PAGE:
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‘Laxmii’ is a Three-Hour Long Disaster That Will Leave You Clutching Your Head in Agony

‘Laxmii’ is a Three-Hour Long Disaster That Will Leave You Clutching Your Head in Agony

Anu Ghosh
  • The film is haunted by insufferable idiocy, no matter how hard the actors try to do the nonsensical screenplay justice.

Bollywood’s latest offering, “Laxmii,” is a case of mistaken identity. Writer-director Raghava Lawrence’s 2011 Tamil horror-comedy Muni 2: Kanchana, remade into Hindi as “Laxmii,” leaves the audience cringing in disbelief. With a star studded ensemble –  Akshay Kumar, Kiara Advani, Sharad Kelkar, Rajesh Sharma, Ayesha Raza Mishra, Manu Rishi Chadha, Ashwini Kalsekar and Tarun Arora — “Laxmii” is a dud plagued by a bizarre storyline overrun by excess, pedestrian acting and a message — well let’s just say confusing at best.

It is just as well that this film was forced by controversies to drop ‘Bomb’ from its title. Streaming on Disney-Hotstar, “Laxmii” never gets anywhere near delivering entertainment that could be deemed explosive. If anything, it is exhausting in its paper-thin storyline and pedantic acting. Starring a hammy Akshay Kumar as a man possessed by a transgender revenge-seeker who returns from the dead to attend to unfinished business, “Laxmii” is dreadful. 

Somewhere deep inside the mess that’s “Laxmii” there is the germ of a great socially relevant idea: to tell us the plight of a transgender person, with empathy and sympathy. But this Akshay Kumar-starrer is a three-hour long disaster that will leave you clutching your head in agony, wondering can I really be watching this rubbish?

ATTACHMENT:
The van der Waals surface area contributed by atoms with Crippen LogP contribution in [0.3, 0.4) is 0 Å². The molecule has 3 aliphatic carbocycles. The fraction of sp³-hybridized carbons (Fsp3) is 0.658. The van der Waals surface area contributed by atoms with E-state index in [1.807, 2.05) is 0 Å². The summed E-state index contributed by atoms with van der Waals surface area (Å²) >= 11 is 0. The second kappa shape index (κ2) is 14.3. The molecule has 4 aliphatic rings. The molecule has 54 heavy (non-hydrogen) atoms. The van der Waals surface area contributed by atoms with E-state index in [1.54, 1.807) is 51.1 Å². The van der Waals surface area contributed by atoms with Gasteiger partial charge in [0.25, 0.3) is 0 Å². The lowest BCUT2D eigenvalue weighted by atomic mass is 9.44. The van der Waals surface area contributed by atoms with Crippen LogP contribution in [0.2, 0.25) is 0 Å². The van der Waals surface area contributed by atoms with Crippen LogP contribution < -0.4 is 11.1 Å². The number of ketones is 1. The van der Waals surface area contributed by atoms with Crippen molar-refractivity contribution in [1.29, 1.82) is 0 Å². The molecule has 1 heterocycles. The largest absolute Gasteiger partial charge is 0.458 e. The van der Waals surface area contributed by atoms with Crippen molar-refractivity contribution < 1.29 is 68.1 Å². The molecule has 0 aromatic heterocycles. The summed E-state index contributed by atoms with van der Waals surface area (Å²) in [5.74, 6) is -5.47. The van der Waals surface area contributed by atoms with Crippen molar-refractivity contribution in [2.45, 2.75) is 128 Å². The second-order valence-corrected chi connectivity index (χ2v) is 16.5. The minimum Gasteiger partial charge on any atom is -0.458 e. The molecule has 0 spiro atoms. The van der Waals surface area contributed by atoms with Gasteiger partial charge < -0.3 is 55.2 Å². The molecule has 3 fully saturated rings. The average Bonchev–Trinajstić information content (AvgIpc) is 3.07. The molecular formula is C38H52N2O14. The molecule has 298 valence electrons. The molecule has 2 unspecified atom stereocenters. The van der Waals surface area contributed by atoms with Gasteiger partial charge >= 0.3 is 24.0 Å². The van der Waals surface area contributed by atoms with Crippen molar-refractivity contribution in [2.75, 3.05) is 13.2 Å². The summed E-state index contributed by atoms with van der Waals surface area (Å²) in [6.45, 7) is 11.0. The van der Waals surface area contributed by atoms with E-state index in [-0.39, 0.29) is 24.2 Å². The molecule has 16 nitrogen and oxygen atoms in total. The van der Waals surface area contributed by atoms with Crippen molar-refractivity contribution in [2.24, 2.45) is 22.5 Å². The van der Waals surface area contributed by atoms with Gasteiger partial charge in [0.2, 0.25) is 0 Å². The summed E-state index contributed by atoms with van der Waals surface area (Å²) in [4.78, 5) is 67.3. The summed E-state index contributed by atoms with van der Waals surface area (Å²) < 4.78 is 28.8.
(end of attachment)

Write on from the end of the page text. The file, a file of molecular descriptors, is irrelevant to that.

“Laxmii” is haunted by insufferable idiocy, no matter how hard the actors try to do the nonsensical screenplay justice. The cast have a tall order — carry the burden of lame gags on their shoulders desperately trying to hide the film’s regressive core – one they fail to deliver.

Somewhere deep inside the mess that’s “Laxmii” there is the germ of a great socially relevant idea: to tell us the plight of a transgender person, with empathy and sympathy.

So here goes trying to make sense of this nonsense.

The male protagonist Asif (Akshay Kumar), does not believe in the existence of ghosts. “If I do chance upon a ghost”, he declares more than once, “main chudiya pehen loonga “(I will start wearing bangles). Apart from being offensive from the perspective of gender sensitivity, his weird statement of intent makes as little sense as anything that the rest of the film has to offer.

Aasif (gulp, yes, a Muslim), is married to Rashmi (Advani), a good Hindu girl, much to daddy’s (Rajesh Sharma) resentment.  Rashmi’s mum (Ayesha Raza Mishra) asks estranged beti to come home, and all will be forgiven, naaraaz daddyji notwithstanding.  To Daman gothe happy couple with orphan nephew Shaan (for added aww value) in tow, expecting to be blessed, and taken back into the fold.  A series of events follows and leads to the ghost of a transgender person, “Laxmii” possessing Asif’s body.